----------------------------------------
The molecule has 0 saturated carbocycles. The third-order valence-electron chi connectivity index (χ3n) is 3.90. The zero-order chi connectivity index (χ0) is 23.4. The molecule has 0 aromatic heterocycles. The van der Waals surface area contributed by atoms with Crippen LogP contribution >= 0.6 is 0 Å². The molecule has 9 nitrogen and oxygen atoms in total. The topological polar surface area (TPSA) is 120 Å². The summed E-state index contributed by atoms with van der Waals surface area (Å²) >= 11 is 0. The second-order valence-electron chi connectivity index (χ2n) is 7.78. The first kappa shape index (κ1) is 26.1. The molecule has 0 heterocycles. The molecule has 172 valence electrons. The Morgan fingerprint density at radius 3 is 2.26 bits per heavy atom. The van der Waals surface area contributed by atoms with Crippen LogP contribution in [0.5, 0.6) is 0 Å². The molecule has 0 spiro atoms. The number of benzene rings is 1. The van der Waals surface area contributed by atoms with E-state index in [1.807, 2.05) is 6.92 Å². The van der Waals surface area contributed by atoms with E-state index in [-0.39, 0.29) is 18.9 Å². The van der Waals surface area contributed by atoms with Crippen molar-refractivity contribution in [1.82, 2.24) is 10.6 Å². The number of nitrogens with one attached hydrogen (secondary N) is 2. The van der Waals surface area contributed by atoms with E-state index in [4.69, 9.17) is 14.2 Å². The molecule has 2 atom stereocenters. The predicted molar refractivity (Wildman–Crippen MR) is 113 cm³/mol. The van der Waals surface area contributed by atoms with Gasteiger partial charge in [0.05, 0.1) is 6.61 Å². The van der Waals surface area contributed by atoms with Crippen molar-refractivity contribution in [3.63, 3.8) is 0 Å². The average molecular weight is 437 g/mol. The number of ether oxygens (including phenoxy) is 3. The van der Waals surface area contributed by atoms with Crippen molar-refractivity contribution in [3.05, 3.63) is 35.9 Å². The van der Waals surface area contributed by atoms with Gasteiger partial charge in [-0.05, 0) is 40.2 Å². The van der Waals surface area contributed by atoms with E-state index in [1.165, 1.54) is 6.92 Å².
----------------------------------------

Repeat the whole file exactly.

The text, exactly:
The molecule has 0 saturated carbocycles. The third-order valence-electron chi connectivity index (χ3n) is 3.90. The zero-order chi connectivity index (χ0) is 23.4. The molecule has 0 aromatic heterocycles. The van der Waals surface area contributed by atoms with Crippen LogP contribution >= 0.6 is 0 Å². The molecule has 9 nitrogen and oxygen atoms in total. The topological polar surface area (TPSA) is 120 Å². The summed E-state index contributed by atoms with van der Waals surface area (Å²) >= 11 is 0. The second-order valence-electron chi connectivity index (χ2n) is 7.78. The first kappa shape index (κ1) is 26.1. The molecule has 0 heterocycles. The molecule has 172 valence electrons. The Morgan fingerprint density at radius 3 is 2.26 bits per heavy atom. The van der Waals surface area contributed by atoms with Crippen LogP contribution in [0.5, 0.6) is 0 Å². The molecule has 0 spiro atoms. The number of benzene rings is 1. The van der Waals surface area contributed by atoms with E-state index in [1.807, 2.05) is 6.92 Å². The van der Waals surface area contributed by atoms with E-state index in [-0.39, 0.29) is 18.9 Å². The van der Waals surface area contributed by atoms with Crippen molar-refractivity contribution in [1.82, 2.24) is 10.6 Å². The number of nitrogens with one attached hydrogen (secondary N) is 2. The van der Waals surface area contributed by atoms with E-state index in [4.69, 9.17) is 14.2 Å². The molecule has 2 atom stereocenters. The predicted molar refractivity (Wildman–Crippen MR) is 113 cm³/mol. The van der Waals surface area contributed by atoms with Gasteiger partial charge in [0.05, 0.1) is 6.61 Å². The van der Waals surface area contributed by atoms with Crippen molar-refractivity contribution in [3.63, 3.8) is 0 Å². The average molecular weight is 437 g/mol. The number of ether oxygens (including phenoxy) is 3. The van der Waals surface area contributed by atoms with Crippen molar-refractivity contribution in [3.05, 3.63) is 35.9 Å². The van der Waals surface area contributed by atoms with Gasteiger partial charge in [-0.05, 0) is 40.2 Å². The van der Waals surface area contributed by atoms with E-state index in [1.165, 1.54) is 6.92 Å².